npm install typescript --save-dev

We also need tsconfig.json file to configure the compiler to handle and check plain JavaScript. Example below has ES6 (ES2015) features switched on, JSON module resolver on and which sets type checking for everything in the directory except node_modules.

  "compilerOptions": {
    "lib": [
    "allowJs": true,
    "checkJs": true,
    "noEmit": true,
    "noImplicitAny": true,
    "resolveJsonModule": true
  "include": [
  "exclude": [

Step 2 — Add ESLint

Next up, we add ESLint and type-safe-es configuration preset (plus, it's peer dependencies):

npm install eslint eslint-config-type-safe-es eslint-plugin-jsdoc --save-dev

Next, add ESLint configuration file (.eslintrc.json) which uses the type-safe-es configuration.

  "extends": ["type-safe-es"]

Note that if you also use other presets, such as Airbnb, the type-safe-es preset needs to be the last in the extends array, as the Airbnb config turns some of them off (fe. "extends": ["airbnb-base", "type-safe-es"]).

There you have it. Now have JavaScript type-checking in place and ESLint that enforce code that TypeScript compiler can infer types from.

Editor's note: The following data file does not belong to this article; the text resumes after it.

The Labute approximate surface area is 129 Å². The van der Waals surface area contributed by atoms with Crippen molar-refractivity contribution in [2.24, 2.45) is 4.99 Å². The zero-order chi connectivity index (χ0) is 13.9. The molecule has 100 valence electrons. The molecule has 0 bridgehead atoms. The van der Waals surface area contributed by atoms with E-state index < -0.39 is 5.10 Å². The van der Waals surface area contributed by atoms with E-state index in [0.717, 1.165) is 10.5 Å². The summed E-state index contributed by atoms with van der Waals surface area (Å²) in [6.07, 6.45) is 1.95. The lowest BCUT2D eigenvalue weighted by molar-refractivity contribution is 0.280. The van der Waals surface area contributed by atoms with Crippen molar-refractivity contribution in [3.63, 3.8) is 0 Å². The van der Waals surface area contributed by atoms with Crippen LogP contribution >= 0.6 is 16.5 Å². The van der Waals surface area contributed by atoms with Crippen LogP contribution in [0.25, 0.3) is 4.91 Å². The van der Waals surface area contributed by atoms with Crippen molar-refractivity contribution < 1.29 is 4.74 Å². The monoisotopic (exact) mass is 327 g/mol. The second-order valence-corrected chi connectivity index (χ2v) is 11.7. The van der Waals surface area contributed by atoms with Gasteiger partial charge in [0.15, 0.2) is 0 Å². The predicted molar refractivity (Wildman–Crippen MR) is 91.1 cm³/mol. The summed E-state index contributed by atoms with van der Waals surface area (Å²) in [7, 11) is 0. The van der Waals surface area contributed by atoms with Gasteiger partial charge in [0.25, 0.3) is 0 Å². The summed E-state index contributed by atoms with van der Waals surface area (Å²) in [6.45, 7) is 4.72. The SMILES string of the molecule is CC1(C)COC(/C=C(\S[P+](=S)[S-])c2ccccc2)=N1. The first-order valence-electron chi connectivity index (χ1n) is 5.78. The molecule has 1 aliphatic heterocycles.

Step 3 — Install type definitions

Since you are now working with full-on TypeScript types, you better get used to projects like DefinitelyTyped, which provides ready-made types for runtime environments and popular npm libraries. For example, if you are working on a Node.js environment, you will need to install Node.js types so that the TypeScript compiler can make sense of what it is seeing:

npm install @types/node --save

Similarly, for example when you install express, you would also install TypeScript types from DefinitelyTyped:

npm install express @types/express --save

Step 4 — Add tests

Next up, you probably also want to add type checks scripts so that you can easily run the checks against the whole codebase and eventually add to continuous integration environment. First, install npm-run-all: